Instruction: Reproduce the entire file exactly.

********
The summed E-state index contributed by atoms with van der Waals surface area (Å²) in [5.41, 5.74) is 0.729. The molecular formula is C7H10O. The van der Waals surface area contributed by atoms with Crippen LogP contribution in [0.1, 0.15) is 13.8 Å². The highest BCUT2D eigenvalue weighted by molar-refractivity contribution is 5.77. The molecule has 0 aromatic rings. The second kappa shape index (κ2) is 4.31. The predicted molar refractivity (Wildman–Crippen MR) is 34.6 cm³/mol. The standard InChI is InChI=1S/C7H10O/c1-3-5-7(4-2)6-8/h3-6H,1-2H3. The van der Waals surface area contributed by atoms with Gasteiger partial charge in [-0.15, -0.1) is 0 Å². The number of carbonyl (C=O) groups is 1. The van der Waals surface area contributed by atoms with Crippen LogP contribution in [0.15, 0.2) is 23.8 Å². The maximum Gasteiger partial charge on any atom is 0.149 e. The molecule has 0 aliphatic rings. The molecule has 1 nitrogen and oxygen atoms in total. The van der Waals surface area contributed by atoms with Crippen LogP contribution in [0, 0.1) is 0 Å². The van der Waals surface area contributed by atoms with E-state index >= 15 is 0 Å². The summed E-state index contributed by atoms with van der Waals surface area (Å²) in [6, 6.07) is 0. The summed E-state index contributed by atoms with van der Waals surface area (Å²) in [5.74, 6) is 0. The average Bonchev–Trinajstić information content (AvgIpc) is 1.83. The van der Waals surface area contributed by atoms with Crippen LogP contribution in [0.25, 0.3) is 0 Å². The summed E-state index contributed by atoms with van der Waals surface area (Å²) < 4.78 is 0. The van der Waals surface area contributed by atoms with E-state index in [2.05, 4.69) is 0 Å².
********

The summed E-state index contributed by atoms with van der Waals surface area (Å²) in [5.41, 5.74) is 0.729. The molecular formula is C7H10O. The van der Waals surface area contributed by atoms with Crippen LogP contribution in [0.1, 0.15) is 13.8 Å². The highest BCUT2D eigenvalue weighted by molar-refractivity contribution is 5.77. The molecule has 0 aromatic rings. The second kappa shape index (κ2) is 4.31. The predicted molar refractivity (Wildman–Crippen MR) is 34.6 cm³/mol. The standard InChI is InChI=1S/C7H10O/c1-3-5-7(4-2)6-8/h3-6H,1-2H3. The van der Waals surface area contributed by atoms with Gasteiger partial charge in [-0.15, -0.1) is 0 Å². The number of carbonyl (C=O) groups is 1. The van der Waals surface area contributed by atoms with Crippen LogP contribution in [0.15, 0.2) is 23.8 Å². The maximum Gasteiger partial charge on any atom is 0.149 e. The molecule has 0 aliphatic rings. The molecule has 1 nitrogen and oxygen atoms in total. The van der Waals surface area contributed by atoms with Crippen LogP contribution in [0, 0.1) is 0 Å². The van der Waals surface area contributed by atoms with E-state index >= 15 is 0 Å². The summed E-state index contributed by atoms with van der Waals surface area (Å²) in [6, 6.07) is 0. The summed E-state index contributed by atoms with van der Waals surface area (Å²) in [5.74, 6) is 0. The average Bonchev–Trinajstić information content (AvgIpc) is 1.83. The van der Waals surface area contributed by atoms with Crippen LogP contribution in [0.25, 0.3) is 0 Å². The summed E-state index contributed by atoms with van der Waals surface area (Å²) < 4.78 is 0. The van der Waals surface area contributed by atoms with E-state index in [2.05, 4.69) is 0 Å².